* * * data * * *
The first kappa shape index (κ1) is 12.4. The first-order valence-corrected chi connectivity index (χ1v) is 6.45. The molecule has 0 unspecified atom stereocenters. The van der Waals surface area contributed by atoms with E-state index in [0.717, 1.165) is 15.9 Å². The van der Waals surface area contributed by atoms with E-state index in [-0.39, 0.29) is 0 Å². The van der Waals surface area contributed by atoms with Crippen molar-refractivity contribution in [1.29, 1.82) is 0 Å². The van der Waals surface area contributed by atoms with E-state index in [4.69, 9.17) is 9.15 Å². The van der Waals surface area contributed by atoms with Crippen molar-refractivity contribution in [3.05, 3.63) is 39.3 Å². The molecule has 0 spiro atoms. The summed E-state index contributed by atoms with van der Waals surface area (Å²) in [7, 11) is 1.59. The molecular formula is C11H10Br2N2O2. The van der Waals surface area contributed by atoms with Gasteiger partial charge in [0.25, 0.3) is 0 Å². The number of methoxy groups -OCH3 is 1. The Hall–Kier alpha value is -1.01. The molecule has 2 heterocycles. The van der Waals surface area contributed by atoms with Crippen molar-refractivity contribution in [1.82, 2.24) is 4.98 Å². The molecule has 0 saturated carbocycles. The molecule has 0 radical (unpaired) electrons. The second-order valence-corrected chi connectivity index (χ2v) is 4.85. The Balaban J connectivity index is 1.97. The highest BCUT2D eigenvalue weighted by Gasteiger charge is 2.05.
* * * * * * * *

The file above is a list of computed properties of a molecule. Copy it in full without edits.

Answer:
The first kappa shape index (κ1) is 12.4. The first-order valence-corrected chi connectivity index (χ1v) is 6.45. The molecule has 0 unspecified atom stereocenters. The van der Waals surface area contributed by atoms with E-state index in [0.717, 1.165) is 15.9 Å². The van der Waals surface area contributed by atoms with E-state index in [-0.39, 0.29) is 0 Å². The van der Waals surface area contributed by atoms with Crippen molar-refractivity contribution in [1.29, 1.82) is 0 Å². The van der Waals surface area contributed by atoms with E-state index in [4.69, 9.17) is 9.15 Å². The van der Waals surface area contributed by atoms with Crippen molar-refractivity contribution in [3.05, 3.63) is 39.3 Å². The molecule has 0 spiro atoms. The summed E-state index contributed by atoms with van der Waals surface area (Å²) in [7, 11) is 1.59. The molecular formula is C11H10Br2N2O2. The van der Waals surface area contributed by atoms with Gasteiger partial charge in [0.25, 0.3) is 0 Å². The number of methoxy groups -OCH3 is 1. The Hall–Kier alpha value is -1.01. The molecule has 2 heterocycles. The van der Waals surface area contributed by atoms with Crippen molar-refractivity contribution in [1.82, 2.24) is 4.98 Å². The molecule has 0 saturated carbocycles. The molecule has 0 radical (unpaired) electrons. The second-order valence-corrected chi connectivity index (χ2v) is 4.85. The Balaban J connectivity index is 1.97. The highest BCUT2D eigenvalue weighted by Gasteiger charge is 2.05.